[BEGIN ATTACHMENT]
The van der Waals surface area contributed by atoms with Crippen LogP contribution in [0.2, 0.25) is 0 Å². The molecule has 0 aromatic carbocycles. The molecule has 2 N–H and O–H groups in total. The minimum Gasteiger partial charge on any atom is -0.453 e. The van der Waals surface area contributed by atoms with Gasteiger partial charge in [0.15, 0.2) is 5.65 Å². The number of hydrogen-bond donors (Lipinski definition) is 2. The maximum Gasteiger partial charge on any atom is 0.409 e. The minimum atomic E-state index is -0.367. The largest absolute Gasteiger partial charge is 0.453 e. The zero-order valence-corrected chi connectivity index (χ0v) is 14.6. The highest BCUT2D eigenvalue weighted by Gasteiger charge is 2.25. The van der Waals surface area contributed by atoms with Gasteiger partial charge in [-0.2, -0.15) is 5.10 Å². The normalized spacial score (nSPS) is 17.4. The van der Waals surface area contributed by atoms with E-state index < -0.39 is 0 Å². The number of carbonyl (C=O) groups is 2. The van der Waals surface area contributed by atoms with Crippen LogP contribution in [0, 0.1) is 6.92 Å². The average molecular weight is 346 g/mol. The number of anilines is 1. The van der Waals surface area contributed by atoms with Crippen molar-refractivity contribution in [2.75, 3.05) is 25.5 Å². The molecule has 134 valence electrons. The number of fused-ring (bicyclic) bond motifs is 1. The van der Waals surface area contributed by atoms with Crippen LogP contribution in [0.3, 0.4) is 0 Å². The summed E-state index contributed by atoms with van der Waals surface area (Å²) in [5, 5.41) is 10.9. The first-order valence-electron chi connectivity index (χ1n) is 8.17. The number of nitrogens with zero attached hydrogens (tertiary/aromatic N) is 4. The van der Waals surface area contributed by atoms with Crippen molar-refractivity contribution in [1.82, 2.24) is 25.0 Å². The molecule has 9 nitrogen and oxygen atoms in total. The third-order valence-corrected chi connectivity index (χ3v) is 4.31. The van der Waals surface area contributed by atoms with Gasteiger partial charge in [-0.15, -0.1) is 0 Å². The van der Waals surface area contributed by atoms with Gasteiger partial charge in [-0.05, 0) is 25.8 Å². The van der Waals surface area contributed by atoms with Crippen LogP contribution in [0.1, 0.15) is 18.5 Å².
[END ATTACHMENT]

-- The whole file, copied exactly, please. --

The van der Waals surface area contributed by atoms with Crippen LogP contribution in [0.2, 0.25) is 0 Å². The molecule has 0 aromatic carbocycles. The molecule has 2 N–H and O–H groups in total. The minimum Gasteiger partial charge on any atom is -0.453 e. The van der Waals surface area contributed by atoms with Gasteiger partial charge in [0.15, 0.2) is 5.65 Å². The number of hydrogen-bond donors (Lipinski definition) is 2. The maximum Gasteiger partial charge on any atom is 0.409 e. The minimum atomic E-state index is -0.367. The largest absolute Gasteiger partial charge is 0.453 e. The zero-order valence-corrected chi connectivity index (χ0v) is 14.6. The highest BCUT2D eigenvalue weighted by Gasteiger charge is 2.25. The van der Waals surface area contributed by atoms with Gasteiger partial charge in [-0.2, -0.15) is 5.10 Å². The normalized spacial score (nSPS) is 17.4. The van der Waals surface area contributed by atoms with E-state index < -0.39 is 0 Å². The number of carbonyl (C=O) groups is 2. The van der Waals surface area contributed by atoms with Crippen LogP contribution in [0, 0.1) is 6.92 Å². The average molecular weight is 346 g/mol. The number of anilines is 1. The van der Waals surface area contributed by atoms with Crippen molar-refractivity contribution in [2.75, 3.05) is 25.5 Å². The molecule has 134 valence electrons. The number of fused-ring (bicyclic) bond motifs is 1. The van der Waals surface area contributed by atoms with Crippen LogP contribution in [0.3, 0.4) is 0 Å². The summed E-state index contributed by atoms with van der Waals surface area (Å²) in [5, 5.41) is 10.9. The first-order valence-electron chi connectivity index (χ1n) is 8.17. The number of nitrogens with zero attached hydrogens (tertiary/aromatic N) is 4. The van der Waals surface area contributed by atoms with Crippen molar-refractivity contribution in [1.82, 2.24) is 25.0 Å². The molecule has 9 nitrogen and oxygen atoms in total. The third-order valence-corrected chi connectivity index (χ3v) is 4.31. The van der Waals surface area contributed by atoms with Gasteiger partial charge in [-0.15, -0.1) is 0 Å². The van der Waals surface area contributed by atoms with Gasteiger partial charge in [-0.05, 0) is 25.8 Å². The van der Waals surface area contributed by atoms with Crippen LogP contribution in [0.1, 0.15) is 18.5 Å².